What is extraversion?

Extraversion (colloquially also extroversion) is the opposite term, which also refers to a person's personality and defines him as more outwardly oriented. That is, he draws energy from contact with other people and likes outside attention. He is sociable and talkative and likes to be in the spotlight. 

Why is it harder for introverts in sales?

It is important to note in advance that there is no "right" or "wrong" and that every person has both parts within him or her. There is no such thing as the extrovert and the introvert. The majority of people are somewhere in the middle. However, there is usually a tendency in one of the two directions. And this can be particularly noticeable in sales. It makes a big difference whether I, as a person with extroverted tendencies, like to be the center of attention and approach other people as a matter of course, or whether I, as a person with introverted tendencies, prefer to stay at home alone all day and don't need any contact with other people at all.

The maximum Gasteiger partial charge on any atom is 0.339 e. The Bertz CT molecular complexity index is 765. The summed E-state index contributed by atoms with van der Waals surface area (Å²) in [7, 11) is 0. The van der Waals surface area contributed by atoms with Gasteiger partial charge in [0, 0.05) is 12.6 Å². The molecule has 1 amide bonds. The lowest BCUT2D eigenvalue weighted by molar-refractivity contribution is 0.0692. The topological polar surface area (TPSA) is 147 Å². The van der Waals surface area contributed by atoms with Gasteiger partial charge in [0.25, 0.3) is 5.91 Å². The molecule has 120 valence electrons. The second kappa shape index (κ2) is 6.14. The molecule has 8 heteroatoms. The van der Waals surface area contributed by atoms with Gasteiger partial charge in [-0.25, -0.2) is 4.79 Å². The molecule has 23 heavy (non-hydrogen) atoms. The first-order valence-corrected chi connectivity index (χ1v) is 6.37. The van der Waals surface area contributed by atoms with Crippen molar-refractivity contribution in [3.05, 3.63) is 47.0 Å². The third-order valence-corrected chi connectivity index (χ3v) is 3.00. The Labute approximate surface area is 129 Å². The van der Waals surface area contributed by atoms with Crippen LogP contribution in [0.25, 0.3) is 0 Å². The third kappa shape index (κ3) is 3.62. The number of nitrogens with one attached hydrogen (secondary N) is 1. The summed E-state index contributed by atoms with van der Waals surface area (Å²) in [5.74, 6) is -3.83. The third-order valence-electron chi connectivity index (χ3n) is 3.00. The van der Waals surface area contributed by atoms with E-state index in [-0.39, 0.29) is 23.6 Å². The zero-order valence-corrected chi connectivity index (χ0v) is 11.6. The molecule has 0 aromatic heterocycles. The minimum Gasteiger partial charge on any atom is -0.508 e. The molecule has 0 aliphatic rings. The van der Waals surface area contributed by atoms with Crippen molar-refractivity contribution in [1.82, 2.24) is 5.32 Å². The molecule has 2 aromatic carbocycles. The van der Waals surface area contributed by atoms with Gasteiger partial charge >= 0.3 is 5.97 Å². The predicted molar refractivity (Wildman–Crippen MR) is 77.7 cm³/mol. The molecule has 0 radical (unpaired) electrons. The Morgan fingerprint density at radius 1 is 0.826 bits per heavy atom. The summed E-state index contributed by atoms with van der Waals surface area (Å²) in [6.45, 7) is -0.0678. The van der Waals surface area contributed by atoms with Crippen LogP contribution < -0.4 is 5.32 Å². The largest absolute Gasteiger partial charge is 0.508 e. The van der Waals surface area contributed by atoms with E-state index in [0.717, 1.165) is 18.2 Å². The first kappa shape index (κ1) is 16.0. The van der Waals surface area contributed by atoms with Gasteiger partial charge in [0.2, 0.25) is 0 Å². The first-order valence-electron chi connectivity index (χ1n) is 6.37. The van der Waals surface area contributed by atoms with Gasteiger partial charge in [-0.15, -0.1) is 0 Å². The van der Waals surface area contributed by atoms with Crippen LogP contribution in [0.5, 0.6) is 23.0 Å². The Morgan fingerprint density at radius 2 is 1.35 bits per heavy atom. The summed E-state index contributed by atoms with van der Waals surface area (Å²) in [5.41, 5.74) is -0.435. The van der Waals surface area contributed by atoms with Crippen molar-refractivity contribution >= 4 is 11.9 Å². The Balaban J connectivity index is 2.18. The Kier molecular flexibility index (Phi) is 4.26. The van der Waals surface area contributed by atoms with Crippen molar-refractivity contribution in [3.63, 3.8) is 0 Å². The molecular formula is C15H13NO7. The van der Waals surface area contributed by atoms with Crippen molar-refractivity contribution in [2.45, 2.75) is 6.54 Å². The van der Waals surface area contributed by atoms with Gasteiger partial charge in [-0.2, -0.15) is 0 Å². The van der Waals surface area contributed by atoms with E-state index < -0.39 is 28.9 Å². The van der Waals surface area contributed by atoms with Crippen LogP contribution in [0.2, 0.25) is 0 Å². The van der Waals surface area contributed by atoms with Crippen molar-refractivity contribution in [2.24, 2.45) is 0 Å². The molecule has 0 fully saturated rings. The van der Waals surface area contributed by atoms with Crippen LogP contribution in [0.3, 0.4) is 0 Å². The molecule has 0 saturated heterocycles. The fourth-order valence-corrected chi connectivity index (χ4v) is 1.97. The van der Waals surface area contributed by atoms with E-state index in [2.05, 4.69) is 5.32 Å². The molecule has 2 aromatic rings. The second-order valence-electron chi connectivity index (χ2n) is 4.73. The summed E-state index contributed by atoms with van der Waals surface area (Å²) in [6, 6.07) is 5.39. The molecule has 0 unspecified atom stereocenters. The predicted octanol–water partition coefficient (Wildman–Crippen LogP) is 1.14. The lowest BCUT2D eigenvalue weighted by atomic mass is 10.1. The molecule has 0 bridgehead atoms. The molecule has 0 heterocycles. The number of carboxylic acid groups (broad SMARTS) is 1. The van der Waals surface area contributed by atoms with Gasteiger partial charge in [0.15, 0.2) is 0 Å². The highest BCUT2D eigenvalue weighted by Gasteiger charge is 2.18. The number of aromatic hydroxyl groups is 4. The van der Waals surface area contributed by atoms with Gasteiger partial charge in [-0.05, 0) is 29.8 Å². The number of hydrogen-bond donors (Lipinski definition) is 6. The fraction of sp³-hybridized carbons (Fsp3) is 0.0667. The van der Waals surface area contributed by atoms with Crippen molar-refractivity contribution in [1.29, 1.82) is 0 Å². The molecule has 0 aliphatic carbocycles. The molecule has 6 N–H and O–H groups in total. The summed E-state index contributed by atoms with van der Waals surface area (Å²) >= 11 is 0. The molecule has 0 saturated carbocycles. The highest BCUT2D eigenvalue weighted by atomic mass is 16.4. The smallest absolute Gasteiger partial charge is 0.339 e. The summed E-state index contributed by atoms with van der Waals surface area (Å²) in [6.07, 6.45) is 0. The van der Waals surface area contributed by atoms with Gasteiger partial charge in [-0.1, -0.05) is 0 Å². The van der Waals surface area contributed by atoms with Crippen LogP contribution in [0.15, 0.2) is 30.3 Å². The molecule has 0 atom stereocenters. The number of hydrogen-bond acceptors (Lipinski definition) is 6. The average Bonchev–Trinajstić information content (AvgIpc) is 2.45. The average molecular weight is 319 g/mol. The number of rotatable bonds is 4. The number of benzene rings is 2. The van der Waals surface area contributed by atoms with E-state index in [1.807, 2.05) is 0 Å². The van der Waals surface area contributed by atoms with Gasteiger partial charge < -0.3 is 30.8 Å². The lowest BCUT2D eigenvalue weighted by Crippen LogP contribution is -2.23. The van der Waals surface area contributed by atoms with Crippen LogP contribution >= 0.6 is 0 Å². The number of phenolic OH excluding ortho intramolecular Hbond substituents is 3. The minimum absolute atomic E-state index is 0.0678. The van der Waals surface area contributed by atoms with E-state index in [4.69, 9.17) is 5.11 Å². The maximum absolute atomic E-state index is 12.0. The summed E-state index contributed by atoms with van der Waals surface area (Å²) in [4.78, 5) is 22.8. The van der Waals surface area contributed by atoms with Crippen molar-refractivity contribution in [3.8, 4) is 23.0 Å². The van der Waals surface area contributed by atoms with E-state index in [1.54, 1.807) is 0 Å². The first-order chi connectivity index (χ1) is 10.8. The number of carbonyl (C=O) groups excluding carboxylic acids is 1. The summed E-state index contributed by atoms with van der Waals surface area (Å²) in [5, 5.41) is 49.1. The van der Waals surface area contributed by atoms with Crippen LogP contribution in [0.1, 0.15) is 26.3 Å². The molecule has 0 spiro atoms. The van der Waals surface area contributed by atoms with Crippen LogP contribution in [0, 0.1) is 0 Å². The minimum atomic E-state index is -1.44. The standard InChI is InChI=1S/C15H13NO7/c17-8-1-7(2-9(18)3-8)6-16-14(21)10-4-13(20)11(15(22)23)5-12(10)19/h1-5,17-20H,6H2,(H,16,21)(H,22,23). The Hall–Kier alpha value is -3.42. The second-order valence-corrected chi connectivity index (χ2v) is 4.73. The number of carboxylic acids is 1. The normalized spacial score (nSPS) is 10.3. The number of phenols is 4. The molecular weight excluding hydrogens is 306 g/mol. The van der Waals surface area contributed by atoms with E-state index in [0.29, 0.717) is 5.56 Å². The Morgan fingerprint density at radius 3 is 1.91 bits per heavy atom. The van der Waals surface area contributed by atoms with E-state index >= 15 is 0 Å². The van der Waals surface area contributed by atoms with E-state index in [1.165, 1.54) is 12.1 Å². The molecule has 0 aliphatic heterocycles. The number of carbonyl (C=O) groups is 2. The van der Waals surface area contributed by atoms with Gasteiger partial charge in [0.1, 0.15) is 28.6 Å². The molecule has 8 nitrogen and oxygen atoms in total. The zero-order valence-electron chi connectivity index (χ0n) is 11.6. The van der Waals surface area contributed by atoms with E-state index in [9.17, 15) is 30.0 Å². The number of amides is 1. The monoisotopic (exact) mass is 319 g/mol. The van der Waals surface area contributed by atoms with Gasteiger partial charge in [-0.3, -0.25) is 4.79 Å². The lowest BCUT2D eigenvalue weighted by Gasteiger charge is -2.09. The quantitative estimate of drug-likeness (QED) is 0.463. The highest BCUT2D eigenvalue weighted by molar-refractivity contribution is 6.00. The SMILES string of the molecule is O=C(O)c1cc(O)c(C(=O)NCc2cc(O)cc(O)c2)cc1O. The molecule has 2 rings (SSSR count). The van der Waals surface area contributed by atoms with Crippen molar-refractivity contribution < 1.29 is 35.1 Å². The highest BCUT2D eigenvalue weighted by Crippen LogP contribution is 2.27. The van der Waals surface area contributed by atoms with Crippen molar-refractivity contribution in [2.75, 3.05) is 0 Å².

I am writing this blog post based on my own experiences. I consider myself a rather introverted person and remember exactly how nervous I was in my early days in sales. I can practically still feel the palpitations when I finally got around to cold calling back then. But don't worry, cold calling is not one of the tips I'm going to give you in this blog post. In fact, from my experience, this type of sales is more of a burden on both sides.

5 Tips on how to make sales as an (introverted) freelance recruiter

Tip 1: Specialization and network

The first tip goes in the direction of strategy. Before you start selling, define your target audience. As a freelance recruiter, you can naturally say that you serve anyone who needs recruiting services. Regardless of industry or positions sought. For starters, when you're looking for your first jobs, that can make sense. But if you're thinking sales long term, specializing in a particular area makes a lot of sense. For one thing, you position yourself as an expert in your field. On the other hand, you build up a network in this area, which benefits you in every follow-up order. For example, if you are an expert for sales positions in the SaaS area, you will expand your network of candidates in exactly this area with every job. They see your posts and you can always refer back to them. At the same time, you increase your "value" as a freelancer for new customers. In addition to your performance, they also buy your network and your reach. 

Tip 2: Use LinkedIn